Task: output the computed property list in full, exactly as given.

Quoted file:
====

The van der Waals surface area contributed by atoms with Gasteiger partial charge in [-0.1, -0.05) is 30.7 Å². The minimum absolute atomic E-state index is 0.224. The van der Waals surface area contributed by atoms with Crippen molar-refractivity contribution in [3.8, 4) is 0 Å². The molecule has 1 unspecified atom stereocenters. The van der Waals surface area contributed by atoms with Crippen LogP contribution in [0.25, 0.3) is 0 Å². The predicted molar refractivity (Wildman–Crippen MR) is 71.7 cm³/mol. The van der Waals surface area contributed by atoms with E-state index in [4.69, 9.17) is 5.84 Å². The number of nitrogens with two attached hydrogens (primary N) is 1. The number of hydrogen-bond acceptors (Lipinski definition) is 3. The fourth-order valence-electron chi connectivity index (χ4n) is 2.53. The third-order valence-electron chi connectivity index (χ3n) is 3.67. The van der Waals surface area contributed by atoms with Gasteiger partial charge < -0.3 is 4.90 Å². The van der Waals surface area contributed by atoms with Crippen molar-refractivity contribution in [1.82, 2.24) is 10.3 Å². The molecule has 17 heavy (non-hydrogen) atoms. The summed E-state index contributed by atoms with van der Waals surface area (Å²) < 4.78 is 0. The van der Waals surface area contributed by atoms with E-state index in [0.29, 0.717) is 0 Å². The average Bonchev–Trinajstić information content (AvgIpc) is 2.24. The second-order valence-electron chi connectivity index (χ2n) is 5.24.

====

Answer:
The van der Waals surface area contributed by atoms with Gasteiger partial charge in [-0.1, -0.05) is 30.7 Å². The minimum absolute atomic E-state index is 0.224. The van der Waals surface area contributed by atoms with Crippen molar-refractivity contribution in [3.8, 4) is 0 Å². The molecule has 1 unspecified atom stereocenters. The van der Waals surface area contributed by atoms with Crippen LogP contribution in [0.25, 0.3) is 0 Å². The predicted molar refractivity (Wildman–Crippen MR) is 71.7 cm³/mol. The van der Waals surface area contributed by atoms with E-state index in [4.69, 9.17) is 5.84 Å². The number of nitrogens with two attached hydrogens (primary N) is 1. The number of hydrogen-bond acceptors (Lipinski definition) is 3. The fourth-order valence-electron chi connectivity index (χ4n) is 2.53. The third-order valence-electron chi connectivity index (χ3n) is 3.67. The van der Waals surface area contributed by atoms with Gasteiger partial charge < -0.3 is 4.90 Å². The van der Waals surface area contributed by atoms with Crippen molar-refractivity contribution in [1.82, 2.24) is 10.3 Å². The molecule has 17 heavy (non-hydrogen) atoms. The summed E-state index contributed by atoms with van der Waals surface area (Å²) < 4.78 is 0. The van der Waals surface area contributed by atoms with E-state index in [0.29, 0.717) is 0 Å². The average Bonchev–Trinajstić information content (AvgIpc) is 2.24. The second-order valence-electron chi connectivity index (χ2n) is 5.24.